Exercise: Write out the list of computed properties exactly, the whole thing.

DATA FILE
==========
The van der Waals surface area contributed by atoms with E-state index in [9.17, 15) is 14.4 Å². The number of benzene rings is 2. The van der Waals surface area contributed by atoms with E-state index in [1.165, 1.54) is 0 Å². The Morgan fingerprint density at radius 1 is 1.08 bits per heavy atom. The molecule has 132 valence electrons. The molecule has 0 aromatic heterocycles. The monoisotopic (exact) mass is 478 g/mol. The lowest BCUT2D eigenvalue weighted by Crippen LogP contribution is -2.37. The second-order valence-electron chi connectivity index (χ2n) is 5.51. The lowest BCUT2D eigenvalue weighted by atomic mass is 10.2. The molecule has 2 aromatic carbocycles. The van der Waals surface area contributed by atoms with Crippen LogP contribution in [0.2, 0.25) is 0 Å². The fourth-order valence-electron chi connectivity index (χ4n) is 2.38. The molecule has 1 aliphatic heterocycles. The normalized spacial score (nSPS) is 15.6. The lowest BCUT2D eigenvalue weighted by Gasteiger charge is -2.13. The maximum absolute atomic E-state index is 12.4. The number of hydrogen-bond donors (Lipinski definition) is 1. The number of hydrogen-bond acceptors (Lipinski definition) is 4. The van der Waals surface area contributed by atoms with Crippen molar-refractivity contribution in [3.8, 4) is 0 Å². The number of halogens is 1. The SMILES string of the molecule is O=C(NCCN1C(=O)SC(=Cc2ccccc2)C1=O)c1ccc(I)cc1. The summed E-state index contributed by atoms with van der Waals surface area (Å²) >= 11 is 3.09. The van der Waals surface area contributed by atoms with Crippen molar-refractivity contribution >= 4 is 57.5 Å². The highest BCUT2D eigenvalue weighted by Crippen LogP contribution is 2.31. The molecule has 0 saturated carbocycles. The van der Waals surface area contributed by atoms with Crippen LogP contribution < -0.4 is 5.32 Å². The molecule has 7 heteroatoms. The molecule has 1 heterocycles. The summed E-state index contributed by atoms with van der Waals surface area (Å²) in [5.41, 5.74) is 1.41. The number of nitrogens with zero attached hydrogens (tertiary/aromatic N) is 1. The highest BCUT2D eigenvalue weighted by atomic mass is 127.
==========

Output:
The van der Waals surface area contributed by atoms with E-state index in [9.17, 15) is 14.4 Å². The number of benzene rings is 2. The van der Waals surface area contributed by atoms with E-state index in [1.165, 1.54) is 0 Å². The Morgan fingerprint density at radius 1 is 1.08 bits per heavy atom. The molecule has 132 valence electrons. The molecule has 0 aromatic heterocycles. The monoisotopic (exact) mass is 478 g/mol. The lowest BCUT2D eigenvalue weighted by Crippen LogP contribution is -2.37. The second-order valence-electron chi connectivity index (χ2n) is 5.51. The lowest BCUT2D eigenvalue weighted by atomic mass is 10.2. The molecule has 2 aromatic carbocycles. The van der Waals surface area contributed by atoms with Crippen LogP contribution in [0.2, 0.25) is 0 Å². The fourth-order valence-electron chi connectivity index (χ4n) is 2.38. The molecule has 1 aliphatic heterocycles. The normalized spacial score (nSPS) is 15.6. The lowest BCUT2D eigenvalue weighted by Gasteiger charge is -2.13. The maximum absolute atomic E-state index is 12.4. The number of hydrogen-bond donors (Lipinski definition) is 1. The number of hydrogen-bond acceptors (Lipinski definition) is 4. The van der Waals surface area contributed by atoms with Crippen molar-refractivity contribution in [3.8, 4) is 0 Å². The number of halogens is 1. The SMILES string of the molecule is O=C(NCCN1C(=O)SC(=Cc2ccccc2)C1=O)c1ccc(I)cc1. The summed E-state index contributed by atoms with van der Waals surface area (Å²) >= 11 is 3.09. The van der Waals surface area contributed by atoms with Crippen molar-refractivity contribution >= 4 is 57.5 Å². The highest BCUT2D eigenvalue weighted by Crippen LogP contribution is 2.31. The molecule has 0 saturated carbocycles. The van der Waals surface area contributed by atoms with Crippen LogP contribution < -0.4 is 5.32 Å². The molecule has 7 heteroatoms. The molecule has 1 heterocycles. The summed E-state index contributed by atoms with van der Waals surface area (Å²) in [5.41, 5.74) is 1.41. The number of nitrogens with zero attached hydrogens (tertiary/aromatic N) is 1. The highest BCUT2D eigenvalue weighted by atomic mass is 127.